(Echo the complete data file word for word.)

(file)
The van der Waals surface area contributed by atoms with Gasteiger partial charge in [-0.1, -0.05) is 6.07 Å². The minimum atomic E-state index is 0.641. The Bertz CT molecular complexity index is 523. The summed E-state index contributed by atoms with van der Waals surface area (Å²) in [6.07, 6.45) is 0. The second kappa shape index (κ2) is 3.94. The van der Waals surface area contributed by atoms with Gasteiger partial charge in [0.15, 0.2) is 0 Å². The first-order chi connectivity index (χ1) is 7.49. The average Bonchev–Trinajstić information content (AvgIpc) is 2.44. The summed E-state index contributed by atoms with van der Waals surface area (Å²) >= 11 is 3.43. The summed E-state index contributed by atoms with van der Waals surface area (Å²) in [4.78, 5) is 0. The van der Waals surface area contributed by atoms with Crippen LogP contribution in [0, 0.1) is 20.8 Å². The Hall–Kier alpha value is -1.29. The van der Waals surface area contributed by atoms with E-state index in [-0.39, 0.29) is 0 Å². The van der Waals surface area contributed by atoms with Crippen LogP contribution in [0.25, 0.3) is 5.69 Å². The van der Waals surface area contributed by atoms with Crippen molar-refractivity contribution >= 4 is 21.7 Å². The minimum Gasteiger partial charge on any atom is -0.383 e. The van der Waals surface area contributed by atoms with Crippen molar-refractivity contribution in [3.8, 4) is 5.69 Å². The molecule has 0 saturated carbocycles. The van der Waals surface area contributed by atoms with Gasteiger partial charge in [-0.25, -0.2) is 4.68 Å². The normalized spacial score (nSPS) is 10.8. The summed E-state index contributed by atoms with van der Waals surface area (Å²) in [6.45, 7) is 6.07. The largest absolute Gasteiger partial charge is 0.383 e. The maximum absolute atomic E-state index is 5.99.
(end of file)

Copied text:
The van der Waals surface area contributed by atoms with Gasteiger partial charge in [-0.1, -0.05) is 6.07 Å². The minimum atomic E-state index is 0.641. The Bertz CT molecular complexity index is 523. The summed E-state index contributed by atoms with van der Waals surface area (Å²) in [6.07, 6.45) is 0. The second kappa shape index (κ2) is 3.94. The van der Waals surface area contributed by atoms with Gasteiger partial charge in [0.15, 0.2) is 0 Å². The first-order chi connectivity index (χ1) is 7.49. The average Bonchev–Trinajstić information content (AvgIpc) is 2.44. The summed E-state index contributed by atoms with van der Waals surface area (Å²) >= 11 is 3.43. The summed E-state index contributed by atoms with van der Waals surface area (Å²) in [4.78, 5) is 0. The van der Waals surface area contributed by atoms with Crippen LogP contribution in [0, 0.1) is 20.8 Å². The Hall–Kier alpha value is -1.29. The van der Waals surface area contributed by atoms with E-state index in [-0.39, 0.29) is 0 Å². The van der Waals surface area contributed by atoms with Crippen LogP contribution in [0.25, 0.3) is 5.69 Å². The van der Waals surface area contributed by atoms with Crippen molar-refractivity contribution >= 4 is 21.7 Å². The minimum Gasteiger partial charge on any atom is -0.383 e. The van der Waals surface area contributed by atoms with Crippen molar-refractivity contribution in [3.8, 4) is 5.69 Å². The molecule has 0 saturated carbocycles. The van der Waals surface area contributed by atoms with Gasteiger partial charge in [-0.25, -0.2) is 4.68 Å². The normalized spacial score (nSPS) is 10.8. The summed E-state index contributed by atoms with van der Waals surface area (Å²) in [6.45, 7) is 6.07. The largest absolute Gasteiger partial charge is 0.383 e. The maximum absolute atomic E-state index is 5.99.